This is when I realized two things:

  1. Even if one moment fuels inspiration, the work hasn’t even started. Long-term results require day in and day out self-discipline. While my goals certainly were not as extreme as Goggins’, one thing we had in common is it wasn’t just one moment that drove our results. Sure, there was something that fueled the fire initially, but progress came from ongoing, hard work when no one was watching. We had to bottle that inspiration and take it with us every single day. There were many days when I was tired and didn’t want to run, but I did because I had made a commitment to myself.
  2. These extreme moments of inspiration are far and few in between. We don’t know when they’ll come our way — if they ever do — so we can’t wait around for them. As author Mark Manson says, just do something. Reminiscent of the famous Nike slogan, it’s true. He claims that doing something — anything, no matter how small — breeds inspiration, which then drives motivation. Act first, he says, and you'll find yourself in this healthy cycle. In other words, create your own motivation; don’t wait for it.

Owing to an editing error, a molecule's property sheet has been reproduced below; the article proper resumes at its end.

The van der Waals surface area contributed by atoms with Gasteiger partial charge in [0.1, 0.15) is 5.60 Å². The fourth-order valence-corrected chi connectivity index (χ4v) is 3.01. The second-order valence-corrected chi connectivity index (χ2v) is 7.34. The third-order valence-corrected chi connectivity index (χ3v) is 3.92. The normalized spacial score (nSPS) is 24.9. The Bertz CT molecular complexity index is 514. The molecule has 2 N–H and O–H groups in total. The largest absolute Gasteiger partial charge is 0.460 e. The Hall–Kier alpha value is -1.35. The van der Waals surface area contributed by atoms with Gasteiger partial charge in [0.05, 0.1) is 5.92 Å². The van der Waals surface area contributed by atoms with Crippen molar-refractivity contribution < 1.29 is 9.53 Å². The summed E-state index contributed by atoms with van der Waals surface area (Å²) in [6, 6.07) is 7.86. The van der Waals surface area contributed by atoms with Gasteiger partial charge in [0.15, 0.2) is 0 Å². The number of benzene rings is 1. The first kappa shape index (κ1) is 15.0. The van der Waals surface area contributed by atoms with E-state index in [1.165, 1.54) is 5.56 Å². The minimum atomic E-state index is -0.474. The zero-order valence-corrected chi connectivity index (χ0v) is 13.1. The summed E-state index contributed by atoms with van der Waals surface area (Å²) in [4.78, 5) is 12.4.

While I wish we all had those ‘flip the switch’ moments whenever we wanted a little extra push, that’s just not the way life works. So we need to be realistic with ourselves. Here’s how I am trying to do that:

  • Surrounding myself with as many small-dose inspiration moments as I can (aka those Rocky movie moments). While I know they’re not a replacement for having self-discipline, I’ll continue to take all the help I can get. I recently read Alexi Pappas’ book, Bravey, and this is exactly the type of content I should be consuming regularly to help myself stay on track. I also hung up my Tracksmith “No Days Off” calendar as a general mantra and reminder to be consistent throughout the year — that small actions taken each day accumulate into something much bigger.